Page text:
Pyxis and Casket

Pyxis with Christ and Apostles

North Italy, 4th century 
Silver 12.3 cm

Casket with Crosses and Palmettes

Constantinople, 6th century

Gold 1.6 x 2.3 x 1.9 cm

The hexagonal pyxis and its vaulted lid are each decorated with six figures in embossed work, one figure to a panel. On the pyxis the beardless, youthful Christ stands between Peter and Paul, accompanied by three other apostles. Each wears the tunica and the pallium. Christ is teaching and Paul is listening, his right hand hanging downward and holding a small object, perhaps a misunderstood roll. The embossed busts of Christ and the five apostles occur again on the six panels of the lid. Christ, Peter, and Paul repeat the types standard on pyxides, while the other apostles on the lid follow other iconographic models. The decoration of the pyxis occurs once again on a somewhat later octagonal pyxis found in the altar of the Early Christian cathedral of Novalja in Dalmatia, Yugoslavia, with the exception of the center, which shows the traditio legis, and of the lid, which is decorated with tendril ornaments.

The present pyxis is divided into several cells, one of which contained the small gold casket with the relics. The oblong front and back of this casket are filled with two facing rows of acanthus leaves or palmettes, and the end panels with crosses, which are flanked by two twisted bands. On the lid, a circular plaited band encloses a cloisonné cross in indigo blue enamel. The reliquary casket contained two pieces of bone wrapped in yellow silk.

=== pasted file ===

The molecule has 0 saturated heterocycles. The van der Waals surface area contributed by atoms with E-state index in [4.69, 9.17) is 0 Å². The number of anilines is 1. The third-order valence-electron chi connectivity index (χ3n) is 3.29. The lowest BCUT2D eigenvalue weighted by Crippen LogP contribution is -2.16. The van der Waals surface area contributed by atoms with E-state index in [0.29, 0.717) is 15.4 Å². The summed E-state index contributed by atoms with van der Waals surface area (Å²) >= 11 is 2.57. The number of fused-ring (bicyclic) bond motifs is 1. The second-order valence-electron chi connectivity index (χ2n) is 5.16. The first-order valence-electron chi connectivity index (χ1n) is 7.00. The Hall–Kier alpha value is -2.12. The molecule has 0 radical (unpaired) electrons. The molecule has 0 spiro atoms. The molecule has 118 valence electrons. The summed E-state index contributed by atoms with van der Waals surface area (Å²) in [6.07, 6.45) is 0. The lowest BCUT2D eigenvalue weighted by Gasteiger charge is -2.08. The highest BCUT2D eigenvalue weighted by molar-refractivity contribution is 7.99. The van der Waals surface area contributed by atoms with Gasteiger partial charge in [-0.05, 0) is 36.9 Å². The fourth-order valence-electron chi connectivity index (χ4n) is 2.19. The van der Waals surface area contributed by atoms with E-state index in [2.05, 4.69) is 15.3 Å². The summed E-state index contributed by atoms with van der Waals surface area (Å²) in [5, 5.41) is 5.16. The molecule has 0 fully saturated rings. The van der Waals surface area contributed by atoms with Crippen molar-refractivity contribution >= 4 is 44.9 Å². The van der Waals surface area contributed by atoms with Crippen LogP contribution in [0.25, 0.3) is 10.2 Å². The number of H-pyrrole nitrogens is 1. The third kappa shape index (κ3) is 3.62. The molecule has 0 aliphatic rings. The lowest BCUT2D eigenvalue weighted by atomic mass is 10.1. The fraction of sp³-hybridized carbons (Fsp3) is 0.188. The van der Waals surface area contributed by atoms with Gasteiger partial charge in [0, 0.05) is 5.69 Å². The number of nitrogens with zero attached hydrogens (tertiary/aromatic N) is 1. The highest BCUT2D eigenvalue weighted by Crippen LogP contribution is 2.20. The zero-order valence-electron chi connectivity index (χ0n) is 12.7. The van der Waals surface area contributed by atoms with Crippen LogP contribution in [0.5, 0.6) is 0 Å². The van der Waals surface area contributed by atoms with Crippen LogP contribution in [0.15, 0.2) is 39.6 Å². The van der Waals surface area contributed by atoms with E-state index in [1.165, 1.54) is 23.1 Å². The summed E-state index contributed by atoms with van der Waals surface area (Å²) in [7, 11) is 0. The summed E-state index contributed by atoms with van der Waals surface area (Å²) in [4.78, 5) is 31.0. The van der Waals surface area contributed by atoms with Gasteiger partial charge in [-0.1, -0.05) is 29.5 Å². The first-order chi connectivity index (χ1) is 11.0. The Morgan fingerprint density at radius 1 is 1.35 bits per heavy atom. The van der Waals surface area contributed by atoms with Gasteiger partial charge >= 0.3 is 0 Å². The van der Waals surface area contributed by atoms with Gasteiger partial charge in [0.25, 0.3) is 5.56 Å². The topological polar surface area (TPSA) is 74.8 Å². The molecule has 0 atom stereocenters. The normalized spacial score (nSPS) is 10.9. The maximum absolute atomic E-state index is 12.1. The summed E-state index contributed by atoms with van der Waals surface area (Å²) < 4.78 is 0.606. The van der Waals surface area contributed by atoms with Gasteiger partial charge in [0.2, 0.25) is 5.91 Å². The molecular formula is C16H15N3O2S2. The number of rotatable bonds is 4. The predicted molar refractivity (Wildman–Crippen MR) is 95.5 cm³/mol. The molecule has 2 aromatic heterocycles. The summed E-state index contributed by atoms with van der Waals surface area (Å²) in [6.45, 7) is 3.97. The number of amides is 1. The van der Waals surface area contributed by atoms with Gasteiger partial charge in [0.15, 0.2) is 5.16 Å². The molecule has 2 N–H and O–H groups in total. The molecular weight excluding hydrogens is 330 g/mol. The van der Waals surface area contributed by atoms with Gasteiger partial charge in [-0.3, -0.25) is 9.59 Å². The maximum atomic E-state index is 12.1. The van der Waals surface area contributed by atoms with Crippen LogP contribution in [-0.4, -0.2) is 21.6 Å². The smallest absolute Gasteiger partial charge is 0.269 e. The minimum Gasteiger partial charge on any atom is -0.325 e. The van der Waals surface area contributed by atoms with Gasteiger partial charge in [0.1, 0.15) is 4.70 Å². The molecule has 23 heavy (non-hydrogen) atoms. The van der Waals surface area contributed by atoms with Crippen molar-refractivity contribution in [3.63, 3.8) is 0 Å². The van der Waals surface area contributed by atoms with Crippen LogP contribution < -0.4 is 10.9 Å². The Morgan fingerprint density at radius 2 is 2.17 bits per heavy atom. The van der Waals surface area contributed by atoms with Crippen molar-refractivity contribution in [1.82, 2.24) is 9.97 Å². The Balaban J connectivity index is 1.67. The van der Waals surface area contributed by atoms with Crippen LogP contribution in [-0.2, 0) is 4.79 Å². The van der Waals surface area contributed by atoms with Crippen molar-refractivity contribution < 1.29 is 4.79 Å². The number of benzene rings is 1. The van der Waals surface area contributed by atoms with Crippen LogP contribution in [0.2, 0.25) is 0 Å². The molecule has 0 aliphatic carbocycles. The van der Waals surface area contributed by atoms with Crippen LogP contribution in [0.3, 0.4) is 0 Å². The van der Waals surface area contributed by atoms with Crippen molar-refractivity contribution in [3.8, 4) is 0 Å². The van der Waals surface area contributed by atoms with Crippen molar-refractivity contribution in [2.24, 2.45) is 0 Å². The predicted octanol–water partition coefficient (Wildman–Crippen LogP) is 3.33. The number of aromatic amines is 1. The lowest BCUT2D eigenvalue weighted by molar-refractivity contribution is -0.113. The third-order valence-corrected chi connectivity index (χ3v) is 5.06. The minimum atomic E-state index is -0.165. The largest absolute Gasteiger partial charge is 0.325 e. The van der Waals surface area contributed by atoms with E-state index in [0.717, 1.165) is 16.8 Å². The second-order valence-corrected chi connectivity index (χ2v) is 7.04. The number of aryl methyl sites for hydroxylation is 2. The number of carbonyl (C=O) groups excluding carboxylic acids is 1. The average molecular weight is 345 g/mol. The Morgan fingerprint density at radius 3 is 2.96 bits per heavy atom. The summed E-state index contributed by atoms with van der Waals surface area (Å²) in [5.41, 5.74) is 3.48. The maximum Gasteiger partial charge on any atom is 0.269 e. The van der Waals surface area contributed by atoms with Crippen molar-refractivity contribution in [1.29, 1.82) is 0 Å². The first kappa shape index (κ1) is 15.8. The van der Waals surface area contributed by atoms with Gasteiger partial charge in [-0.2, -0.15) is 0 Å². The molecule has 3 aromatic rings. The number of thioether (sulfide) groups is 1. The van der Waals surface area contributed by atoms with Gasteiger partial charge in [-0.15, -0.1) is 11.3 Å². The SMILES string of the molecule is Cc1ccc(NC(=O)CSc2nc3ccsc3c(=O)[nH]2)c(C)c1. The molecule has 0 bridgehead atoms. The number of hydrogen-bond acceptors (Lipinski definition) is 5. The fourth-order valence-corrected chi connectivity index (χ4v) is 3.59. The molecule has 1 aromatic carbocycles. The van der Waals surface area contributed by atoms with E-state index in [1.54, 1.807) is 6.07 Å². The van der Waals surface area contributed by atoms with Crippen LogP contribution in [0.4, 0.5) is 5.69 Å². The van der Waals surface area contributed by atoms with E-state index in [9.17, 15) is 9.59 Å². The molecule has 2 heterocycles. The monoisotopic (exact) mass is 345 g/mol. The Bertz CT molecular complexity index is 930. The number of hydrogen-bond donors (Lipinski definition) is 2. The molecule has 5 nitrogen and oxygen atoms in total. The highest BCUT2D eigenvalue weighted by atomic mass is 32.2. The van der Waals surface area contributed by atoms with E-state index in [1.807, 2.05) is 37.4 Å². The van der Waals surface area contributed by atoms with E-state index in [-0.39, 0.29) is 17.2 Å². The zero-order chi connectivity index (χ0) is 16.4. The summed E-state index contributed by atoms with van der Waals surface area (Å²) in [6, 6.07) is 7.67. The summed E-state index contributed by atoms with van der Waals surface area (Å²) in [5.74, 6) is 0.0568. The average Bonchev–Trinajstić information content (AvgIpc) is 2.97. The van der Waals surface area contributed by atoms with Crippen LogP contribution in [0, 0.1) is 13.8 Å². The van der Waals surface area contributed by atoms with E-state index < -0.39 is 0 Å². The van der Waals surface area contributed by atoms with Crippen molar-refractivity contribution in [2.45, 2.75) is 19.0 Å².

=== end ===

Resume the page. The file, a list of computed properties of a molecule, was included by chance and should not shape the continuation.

Two very similar fourth-century gold caskets with relics have been found along the Adriatic. The first one, discovered in 1871 in Grado, had been preserved in a silver pyxis placed in a stone container; the second was discovered in 1968 in the Early Christian basilica of Cim and had been preserved in an altar sepuicrum of the sixth century.

The ornament of the three caskets can be compared with similar ones on a pendant reliquary of St. Zacharias in the Dumbarton Oaks Collection. That pyxis is said to have been found in Constantinople and the three caskets from the Adriatic can also be presumed to have been produced there. They were probably sent with relics to the West.

During excavation in 1860, the pyxis and casket were found near the vestry of the ancient cathedral of Pola (Pula), Istria. They had been kept together with other reliquaries in a small marble sarcophagus, which had been preserved in a stone container under a marble slab.